It’s a growing digital nomad hub, so expect things to change quickly and prices to go up in this area. There’s a Selina here with fast wifi and coliving/coworking opportunities.
San Miguel de Allende
San Miguel de Allende is another great place to live if you want to find a robust expat community blended with local life. Some areas can get a bit touristy, but you can always find calm spots within the city to stay – which would definitely be my recommendation to you.
It’s a historic town that has plenty of charm and exciting festivals throughout the year, and it’s ideal for remote workers because there are many cafes and coworking spaces set up here already.
San Miguel is a very safe city with a low crime rate, and people I’ve talked to who live here feel like they’re a welcome part of the community. As it’s a relatively small town, people in this city tend to greet each other while out on the streets and are very polite.
Like many places in Mexico, you may need to adjust to the slower pace of life and lack of time commitments here. San Miguel de Allende has a strong “manaña” culture, where things get done when they get done, not on a set schedule. If somebody says they’ll meet you for dinner at 6, they might show up at 8. Or not at all. But that’s local life here. It’s kinda nice.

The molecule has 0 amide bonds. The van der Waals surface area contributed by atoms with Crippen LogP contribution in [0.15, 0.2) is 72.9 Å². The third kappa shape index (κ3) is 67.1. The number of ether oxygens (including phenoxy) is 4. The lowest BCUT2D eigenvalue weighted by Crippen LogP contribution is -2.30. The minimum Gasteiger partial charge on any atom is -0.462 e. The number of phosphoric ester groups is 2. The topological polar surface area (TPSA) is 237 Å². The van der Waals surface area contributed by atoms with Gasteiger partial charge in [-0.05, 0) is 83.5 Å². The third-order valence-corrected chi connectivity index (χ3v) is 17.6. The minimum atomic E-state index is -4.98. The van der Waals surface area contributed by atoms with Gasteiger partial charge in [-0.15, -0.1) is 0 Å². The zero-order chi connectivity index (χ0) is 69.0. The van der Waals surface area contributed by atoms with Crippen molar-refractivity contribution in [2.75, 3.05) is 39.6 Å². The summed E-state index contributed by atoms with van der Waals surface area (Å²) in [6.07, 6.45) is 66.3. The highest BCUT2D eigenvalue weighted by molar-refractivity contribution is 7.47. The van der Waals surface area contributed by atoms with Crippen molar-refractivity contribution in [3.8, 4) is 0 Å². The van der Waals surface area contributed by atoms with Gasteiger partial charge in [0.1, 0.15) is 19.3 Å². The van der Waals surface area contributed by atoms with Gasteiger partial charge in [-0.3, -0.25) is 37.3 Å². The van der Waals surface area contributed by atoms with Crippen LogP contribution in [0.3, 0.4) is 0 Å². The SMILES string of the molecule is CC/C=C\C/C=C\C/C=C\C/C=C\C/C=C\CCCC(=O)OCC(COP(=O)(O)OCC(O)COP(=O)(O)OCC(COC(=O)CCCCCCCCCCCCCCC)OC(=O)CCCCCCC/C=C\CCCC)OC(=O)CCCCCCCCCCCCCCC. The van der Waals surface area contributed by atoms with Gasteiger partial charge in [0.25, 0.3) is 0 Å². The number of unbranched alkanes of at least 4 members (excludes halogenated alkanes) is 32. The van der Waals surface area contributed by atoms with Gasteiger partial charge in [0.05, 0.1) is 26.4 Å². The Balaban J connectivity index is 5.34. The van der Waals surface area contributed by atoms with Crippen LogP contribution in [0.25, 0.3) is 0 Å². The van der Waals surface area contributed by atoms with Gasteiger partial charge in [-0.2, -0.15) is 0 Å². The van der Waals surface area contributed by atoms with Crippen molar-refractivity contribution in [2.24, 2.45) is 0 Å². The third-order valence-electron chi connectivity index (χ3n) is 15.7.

A harrowing 9-hour journey in a “vomit van” (local shuttle) or a night bus (slightly less chance of vomit) from Oaxaca will take you over the winding mountain ranges and down to the coast at Puerto Escondido. A popular destination for both nomads, and for people who live in Oaxaca and need some ocean time, Puerto is a great place to stay. While it’s still pretty touristy, it’s on a lesser scale than the Puerto Vallarta.
It’s mostly known for its beaches and nightlife. The town’s central beach is lined with palm trees bars. You can’t really swim here because of the insane surf, but it’s nice to sit on the beach and watch the surfers trying their best not to get smashed to pieces. For swimming you could try La Punta beach, which has slightly smaller waves.
Puerto Escondido gives you the option of staying in the main part of town, or grabbing a cab or bus to stay in one of the many smaller surfing and fishing villages that line the coast heading south. I recommend checking out Mazunte. There’s also Zicatela which hosts international surf competitions and is reknowned for the Mexican Pipeline surf break.
The people you’ll find here are typically surfers, digital nomads, backpackers, yoga lovers, and Mexican families on holiday. It’s a pretty chilled vibe, and it’s one of the cheapest places to live in Mexico on the beach.
A large lagoon area to the west of the town is popular for fishing and birdwatching – but be cautious of swimming here (or anywhere there’s a river close to the beach in Mexico). There are crocodiles lurking around in these areas, and that would be a crappy way to end your adventures.
This is a major city and one of Mexico’s most important cultural hubs. It’s the home of both tequila and Mariachi – olé!
As such, it’s easy to land here and start working and connecting with other remote workers and travellers. There are plenty of coworking spaces, including a WeWork and Selina.
Weather is subtropical here, so you won’t feel as stifled by the heat in midsummer as you might in Merida. There are plenty of gardens, parks, and forests to roam around in if you need a break, and a ton of stuff to do in the city on any given day. Food here has a wide variety of local and global, trendy cuisine.